Tom Petrocelli's take on technology. Tom is the author of the book "Data Protection and Information Lifecycle Management" and a natural technology curmudgeon. This blog represents only my own views and not those of my employer, Enterprise Strategy Group. Frankly, mine are more amusing.

Monday, February 26, 2007

Mark Twain Was Right

Everyone knows that old wag by Mark Twain that goes There are three kinds of lies: lies, damned lies and statistics. Truer words were never spoken. It's not so much that people who use statistics are trying to lie. Instead, in many cases statistics are used inappropriately and lend too much gravitas and certainty to an unknown situation. Unlike scientists, business people rarely make inquires as to research methods and models. If there are numbers in front of us, it's much easier to believe whatever point someone is trying to make. We tend not to question the statistics in the same way we would a financial information.

So why the rant? The trigger was a rather good article I read in InfoStor. The article was examining the shift from older storage protocols such as parallel SCSI and ATA to more modern ones such as SAS or SATA. I absolutely agree with the premise that we are shifting away from parallel protocols - a vestige of the ancient world in computing terms - to serial ones. I also agree that it is happening rapidly. So far, I'm completely on-board.

What caused me to get seasick was not the article per se but the graphics that accompanied it. They had two sets of pie charts, showing changes in the market share of the different storage protocols from 2006 through 2009. What was jarring was how different they were.

Now, I can understand perfectly how the 2008 and 2009 numbers could be very different. Different forecast models will yield different results. It's why it is important to understand the model used in quantitative research before using the information to make a decision. It is a prediction that looks more precise because it uses numbers instead of words. If I said that by 2009 SAS and SATA would comprise the majority of the storage protocol market, it would be easy to discount it as my opinion, no matter how informed that opinion was. If I told you that “Research shows that SAS will encompass 45% of the market and the next largest share would be SATA at 30%” it would sound much more believable. They are both predictions but the latter sounds more credible because I used some numbers. The assumptions underlying those numbers are rarely questioned. If you don't understand the model then you have no way of knowing if the numbers are just a guess or how good a guess they are.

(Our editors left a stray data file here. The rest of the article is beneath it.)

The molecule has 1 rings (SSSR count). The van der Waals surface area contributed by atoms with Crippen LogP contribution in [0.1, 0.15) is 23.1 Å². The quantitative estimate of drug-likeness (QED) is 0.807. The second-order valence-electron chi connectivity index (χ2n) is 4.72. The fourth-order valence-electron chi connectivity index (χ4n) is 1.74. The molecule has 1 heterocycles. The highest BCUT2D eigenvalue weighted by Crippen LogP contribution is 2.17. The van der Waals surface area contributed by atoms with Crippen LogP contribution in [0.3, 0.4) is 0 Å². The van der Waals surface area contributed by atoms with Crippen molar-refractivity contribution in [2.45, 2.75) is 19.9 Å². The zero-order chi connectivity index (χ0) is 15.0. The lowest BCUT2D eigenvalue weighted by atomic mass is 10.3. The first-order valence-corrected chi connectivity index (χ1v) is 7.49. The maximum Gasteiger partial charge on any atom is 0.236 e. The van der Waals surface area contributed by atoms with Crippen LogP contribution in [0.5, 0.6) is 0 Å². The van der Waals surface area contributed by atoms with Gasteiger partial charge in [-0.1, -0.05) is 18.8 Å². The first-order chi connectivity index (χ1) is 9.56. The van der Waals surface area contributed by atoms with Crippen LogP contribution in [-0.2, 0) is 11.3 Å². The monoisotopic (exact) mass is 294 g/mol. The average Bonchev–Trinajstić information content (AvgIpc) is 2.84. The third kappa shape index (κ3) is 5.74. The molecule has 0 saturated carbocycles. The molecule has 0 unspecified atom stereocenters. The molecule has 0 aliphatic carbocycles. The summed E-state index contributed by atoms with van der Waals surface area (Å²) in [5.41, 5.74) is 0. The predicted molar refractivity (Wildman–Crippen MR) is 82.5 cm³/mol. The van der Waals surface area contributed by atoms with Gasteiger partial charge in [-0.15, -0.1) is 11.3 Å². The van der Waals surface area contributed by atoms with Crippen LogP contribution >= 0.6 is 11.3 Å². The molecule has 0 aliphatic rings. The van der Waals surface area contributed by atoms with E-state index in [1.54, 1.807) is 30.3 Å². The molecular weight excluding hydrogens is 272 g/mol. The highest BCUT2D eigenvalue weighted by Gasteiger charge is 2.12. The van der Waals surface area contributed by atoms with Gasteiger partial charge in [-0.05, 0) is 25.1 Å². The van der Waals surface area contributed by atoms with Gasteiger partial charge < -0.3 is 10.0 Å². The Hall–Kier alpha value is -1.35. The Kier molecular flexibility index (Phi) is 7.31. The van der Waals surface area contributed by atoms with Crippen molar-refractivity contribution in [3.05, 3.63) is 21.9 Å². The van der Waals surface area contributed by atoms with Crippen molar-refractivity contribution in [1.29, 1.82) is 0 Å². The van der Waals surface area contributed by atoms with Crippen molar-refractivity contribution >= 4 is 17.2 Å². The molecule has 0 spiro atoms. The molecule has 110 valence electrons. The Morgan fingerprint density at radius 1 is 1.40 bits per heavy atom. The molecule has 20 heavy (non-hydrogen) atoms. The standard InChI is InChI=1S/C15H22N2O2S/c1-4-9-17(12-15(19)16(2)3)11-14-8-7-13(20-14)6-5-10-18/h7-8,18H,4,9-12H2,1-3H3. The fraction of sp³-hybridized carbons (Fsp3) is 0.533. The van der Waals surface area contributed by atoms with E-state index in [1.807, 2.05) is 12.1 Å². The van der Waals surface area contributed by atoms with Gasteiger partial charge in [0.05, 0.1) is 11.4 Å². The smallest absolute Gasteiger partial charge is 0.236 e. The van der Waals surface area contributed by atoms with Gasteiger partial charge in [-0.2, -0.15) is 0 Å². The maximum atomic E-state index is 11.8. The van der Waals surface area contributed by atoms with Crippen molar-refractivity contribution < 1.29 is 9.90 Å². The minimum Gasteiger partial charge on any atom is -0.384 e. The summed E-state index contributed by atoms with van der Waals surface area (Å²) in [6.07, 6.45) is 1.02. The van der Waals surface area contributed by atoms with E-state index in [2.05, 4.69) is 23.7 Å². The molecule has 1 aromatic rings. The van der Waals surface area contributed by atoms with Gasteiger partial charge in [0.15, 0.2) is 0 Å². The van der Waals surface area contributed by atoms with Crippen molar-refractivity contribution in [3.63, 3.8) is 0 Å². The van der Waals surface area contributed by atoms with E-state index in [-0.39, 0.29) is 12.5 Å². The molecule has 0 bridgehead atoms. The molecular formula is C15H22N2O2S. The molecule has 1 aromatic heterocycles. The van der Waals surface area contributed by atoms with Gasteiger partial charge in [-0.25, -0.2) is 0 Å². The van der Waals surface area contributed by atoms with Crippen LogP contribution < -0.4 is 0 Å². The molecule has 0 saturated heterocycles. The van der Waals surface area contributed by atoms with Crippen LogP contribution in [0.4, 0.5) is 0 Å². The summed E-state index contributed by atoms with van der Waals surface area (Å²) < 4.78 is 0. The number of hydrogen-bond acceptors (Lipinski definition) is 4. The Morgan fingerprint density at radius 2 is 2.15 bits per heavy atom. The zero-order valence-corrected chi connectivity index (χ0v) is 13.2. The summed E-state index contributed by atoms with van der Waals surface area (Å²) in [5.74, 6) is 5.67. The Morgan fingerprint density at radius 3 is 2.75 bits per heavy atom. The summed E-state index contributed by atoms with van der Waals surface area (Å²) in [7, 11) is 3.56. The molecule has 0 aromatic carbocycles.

What caught my eye was the difference in the 2006 numbers. For example, the parallel SCSI share percentages differed by roughly 6 percentage points (43% vs. 49%). This is a substantial gap, especially when it's not a forecast anymore. Now, I know how this works. How you count impacts the numbers. If you tally up the number of chips sold versus the number of ports sold, you will get different amounts. The former actually includes some future “ports” or other uses. One may overcount and the other undercount. It's also the case that these numbers are still part forecast. The last quarter for many companies has yet to be reported. Again, this is why understanding how these numbers are arrived at is tremendously important for decision makers.

In case someone may be thinking that this is a case of professional envy, put that out of your mind. I purposefully don't do quantitative research for this very reason. People should accept my opinions for what they are. Informed and insightful analysis but not certainty. Too many people accept relatively simple statistics as a sure thing, as truth. They're not and should be examined with a critical eye. Besides, the reported statistics are unusually simple. We tend to think that's enough. Basing any conclusion on a frequency distribution would be laughable in modern social science research.

I have nothing against statistics or the analysts that use them. In most cases, I have great respect for their insights. That doesn't mean that their methods should not be scrutinized by a consumer. As these charts show, not everything is what it seems and nothing should be taken on face value.

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